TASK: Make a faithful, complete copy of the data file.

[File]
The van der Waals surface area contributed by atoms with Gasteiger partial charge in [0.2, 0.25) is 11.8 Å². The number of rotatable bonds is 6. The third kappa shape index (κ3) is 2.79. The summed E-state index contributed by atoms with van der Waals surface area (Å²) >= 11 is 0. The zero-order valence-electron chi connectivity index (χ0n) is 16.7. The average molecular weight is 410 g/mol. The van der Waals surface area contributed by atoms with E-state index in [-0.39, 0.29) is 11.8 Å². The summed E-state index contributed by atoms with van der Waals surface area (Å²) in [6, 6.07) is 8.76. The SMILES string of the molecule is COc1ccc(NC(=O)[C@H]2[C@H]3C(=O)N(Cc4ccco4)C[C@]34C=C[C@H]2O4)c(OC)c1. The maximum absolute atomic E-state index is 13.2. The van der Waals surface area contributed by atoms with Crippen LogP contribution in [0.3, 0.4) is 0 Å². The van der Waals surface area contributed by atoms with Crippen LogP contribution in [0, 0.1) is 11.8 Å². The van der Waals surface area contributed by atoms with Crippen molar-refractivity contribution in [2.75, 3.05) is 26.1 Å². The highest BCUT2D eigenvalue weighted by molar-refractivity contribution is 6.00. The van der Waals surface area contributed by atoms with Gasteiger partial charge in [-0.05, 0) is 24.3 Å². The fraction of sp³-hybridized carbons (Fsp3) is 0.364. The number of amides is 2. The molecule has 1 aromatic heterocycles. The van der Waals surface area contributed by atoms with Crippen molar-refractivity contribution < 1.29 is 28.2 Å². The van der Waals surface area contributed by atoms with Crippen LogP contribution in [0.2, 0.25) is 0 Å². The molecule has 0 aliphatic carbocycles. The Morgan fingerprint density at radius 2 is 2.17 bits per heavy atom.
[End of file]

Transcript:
The van der Waals surface area contributed by atoms with Gasteiger partial charge in [0.2, 0.25) is 11.8 Å². The number of rotatable bonds is 6. The third kappa shape index (κ3) is 2.79. The summed E-state index contributed by atoms with van der Waals surface area (Å²) >= 11 is 0. The zero-order valence-electron chi connectivity index (χ0n) is 16.7. The average molecular weight is 410 g/mol. The van der Waals surface area contributed by atoms with E-state index in [-0.39, 0.29) is 11.8 Å². The summed E-state index contributed by atoms with van der Waals surface area (Å²) in [6, 6.07) is 8.76. The SMILES string of the molecule is COc1ccc(NC(=O)[C@H]2[C@H]3C(=O)N(Cc4ccco4)C[C@]34C=C[C@H]2O4)c(OC)c1. The maximum absolute atomic E-state index is 13.2. The van der Waals surface area contributed by atoms with Crippen LogP contribution in [0.3, 0.4) is 0 Å². The van der Waals surface area contributed by atoms with Crippen LogP contribution in [0, 0.1) is 11.8 Å². The van der Waals surface area contributed by atoms with Crippen molar-refractivity contribution in [2.75, 3.05) is 26.1 Å². The highest BCUT2D eigenvalue weighted by molar-refractivity contribution is 6.00. The van der Waals surface area contributed by atoms with Gasteiger partial charge in [-0.05, 0) is 24.3 Å². The fraction of sp³-hybridized carbons (Fsp3) is 0.364. The number of amides is 2. The molecule has 1 aromatic heterocycles. The van der Waals surface area contributed by atoms with Crippen molar-refractivity contribution < 1.29 is 28.2 Å². The van der Waals surface area contributed by atoms with Crippen LogP contribution in [0.2, 0.25) is 0 Å². The molecule has 0 aliphatic carbocycles. The Morgan fingerprint density at radius 2 is 2.17 bits per heavy atom.